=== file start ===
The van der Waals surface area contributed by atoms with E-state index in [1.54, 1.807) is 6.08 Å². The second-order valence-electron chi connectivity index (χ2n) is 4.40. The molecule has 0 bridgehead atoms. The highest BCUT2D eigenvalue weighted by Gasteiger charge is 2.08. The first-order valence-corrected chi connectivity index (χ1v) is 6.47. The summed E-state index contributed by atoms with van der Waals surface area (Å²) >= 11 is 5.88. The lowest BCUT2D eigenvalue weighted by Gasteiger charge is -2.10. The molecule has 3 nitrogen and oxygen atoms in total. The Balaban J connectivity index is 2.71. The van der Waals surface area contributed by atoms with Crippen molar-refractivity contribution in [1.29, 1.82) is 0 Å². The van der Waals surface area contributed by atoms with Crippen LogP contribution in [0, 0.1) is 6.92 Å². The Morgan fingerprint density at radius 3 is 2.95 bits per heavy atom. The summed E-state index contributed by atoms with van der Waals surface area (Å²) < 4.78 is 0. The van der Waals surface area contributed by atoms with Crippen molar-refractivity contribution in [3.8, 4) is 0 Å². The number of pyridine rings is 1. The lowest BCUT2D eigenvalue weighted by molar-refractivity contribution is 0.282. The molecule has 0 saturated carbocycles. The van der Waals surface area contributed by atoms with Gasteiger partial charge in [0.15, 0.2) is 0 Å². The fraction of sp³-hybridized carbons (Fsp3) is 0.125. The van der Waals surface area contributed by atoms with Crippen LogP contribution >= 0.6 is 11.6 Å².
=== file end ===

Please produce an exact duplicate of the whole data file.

The van der Waals surface area contributed by atoms with E-state index in [1.54, 1.807) is 6.08 Å². The second-order valence-electron chi connectivity index (χ2n) is 4.40. The molecule has 0 bridgehead atoms. The highest BCUT2D eigenvalue weighted by Gasteiger charge is 2.08. The first-order valence-corrected chi connectivity index (χ1v) is 6.47. The summed E-state index contributed by atoms with van der Waals surface area (Å²) >= 11 is 5.88. The lowest BCUT2D eigenvalue weighted by Gasteiger charge is -2.10. The molecule has 3 nitrogen and oxygen atoms in total. The Balaban J connectivity index is 2.71. The van der Waals surface area contributed by atoms with Crippen molar-refractivity contribution in [1.29, 1.82) is 0 Å². The van der Waals surface area contributed by atoms with Crippen LogP contribution in [0, 0.1) is 6.92 Å². The Morgan fingerprint density at radius 3 is 2.95 bits per heavy atom. The summed E-state index contributed by atoms with van der Waals surface area (Å²) < 4.78 is 0. The van der Waals surface area contributed by atoms with Crippen molar-refractivity contribution in [3.8, 4) is 0 Å². The number of pyridine rings is 1. The lowest BCUT2D eigenvalue weighted by molar-refractivity contribution is 0.282. The molecule has 0 saturated carbocycles. The van der Waals surface area contributed by atoms with Gasteiger partial charge in [0.15, 0.2) is 0 Å². The fraction of sp³-hybridized carbons (Fsp3) is 0.125. The van der Waals surface area contributed by atoms with Crippen LogP contribution >= 0.6 is 11.6 Å².